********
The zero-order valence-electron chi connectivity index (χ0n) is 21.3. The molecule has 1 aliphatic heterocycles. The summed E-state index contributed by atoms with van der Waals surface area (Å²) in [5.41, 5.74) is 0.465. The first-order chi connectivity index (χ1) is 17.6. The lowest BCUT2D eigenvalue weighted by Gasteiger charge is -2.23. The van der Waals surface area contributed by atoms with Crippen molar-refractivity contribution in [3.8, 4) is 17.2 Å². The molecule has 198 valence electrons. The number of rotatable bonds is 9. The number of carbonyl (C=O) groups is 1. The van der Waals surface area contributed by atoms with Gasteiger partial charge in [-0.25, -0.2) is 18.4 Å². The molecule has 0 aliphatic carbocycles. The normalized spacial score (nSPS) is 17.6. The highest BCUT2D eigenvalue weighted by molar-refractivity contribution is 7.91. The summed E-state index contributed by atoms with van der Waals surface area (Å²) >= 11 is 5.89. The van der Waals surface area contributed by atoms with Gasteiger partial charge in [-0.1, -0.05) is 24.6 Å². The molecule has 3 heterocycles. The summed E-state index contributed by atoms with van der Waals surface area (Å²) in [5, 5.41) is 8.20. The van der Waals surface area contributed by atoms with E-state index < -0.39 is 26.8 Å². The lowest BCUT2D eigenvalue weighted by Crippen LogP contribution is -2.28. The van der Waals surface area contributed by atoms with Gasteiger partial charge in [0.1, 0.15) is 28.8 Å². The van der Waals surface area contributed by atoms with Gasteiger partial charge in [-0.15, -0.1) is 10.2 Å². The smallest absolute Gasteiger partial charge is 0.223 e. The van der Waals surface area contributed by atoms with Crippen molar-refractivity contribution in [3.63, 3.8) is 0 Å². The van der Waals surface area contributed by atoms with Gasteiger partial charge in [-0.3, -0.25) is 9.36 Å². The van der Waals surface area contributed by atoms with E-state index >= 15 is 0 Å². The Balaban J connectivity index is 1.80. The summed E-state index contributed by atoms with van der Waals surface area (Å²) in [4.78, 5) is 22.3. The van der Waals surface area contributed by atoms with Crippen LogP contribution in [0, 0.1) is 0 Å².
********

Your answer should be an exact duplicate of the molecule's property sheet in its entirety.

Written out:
The zero-order valence-electron chi connectivity index (χ0n) is 21.3. The molecule has 1 aliphatic heterocycles. The summed E-state index contributed by atoms with van der Waals surface area (Å²) in [5.41, 5.74) is 0.465. The first-order chi connectivity index (χ1) is 17.6. The lowest BCUT2D eigenvalue weighted by Gasteiger charge is -2.23. The van der Waals surface area contributed by atoms with Crippen molar-refractivity contribution in [3.8, 4) is 17.2 Å². The molecule has 198 valence electrons. The number of rotatable bonds is 9. The number of carbonyl (C=O) groups is 1. The van der Waals surface area contributed by atoms with Gasteiger partial charge in [-0.25, -0.2) is 18.4 Å². The molecule has 0 aliphatic carbocycles. The normalized spacial score (nSPS) is 17.6. The highest BCUT2D eigenvalue weighted by molar-refractivity contribution is 7.91. The summed E-state index contributed by atoms with van der Waals surface area (Å²) >= 11 is 5.89. The van der Waals surface area contributed by atoms with Gasteiger partial charge in [-0.1, -0.05) is 24.6 Å². The molecule has 3 heterocycles. The summed E-state index contributed by atoms with van der Waals surface area (Å²) in [5, 5.41) is 8.20. The van der Waals surface area contributed by atoms with E-state index < -0.39 is 26.8 Å². The lowest BCUT2D eigenvalue weighted by Crippen LogP contribution is -2.28. The van der Waals surface area contributed by atoms with Gasteiger partial charge in [0.1, 0.15) is 28.8 Å². The van der Waals surface area contributed by atoms with Gasteiger partial charge in [-0.15, -0.1) is 10.2 Å². The smallest absolute Gasteiger partial charge is 0.223 e. The van der Waals surface area contributed by atoms with Crippen molar-refractivity contribution in [3.63, 3.8) is 0 Å². The van der Waals surface area contributed by atoms with Gasteiger partial charge in [-0.3, -0.25) is 9.36 Å². The van der Waals surface area contributed by atoms with E-state index >= 15 is 0 Å². The Balaban J connectivity index is 1.80. The summed E-state index contributed by atoms with van der Waals surface area (Å²) in [4.78, 5) is 22.3. The van der Waals surface area contributed by atoms with Crippen LogP contribution in [0, 0.1) is 0 Å².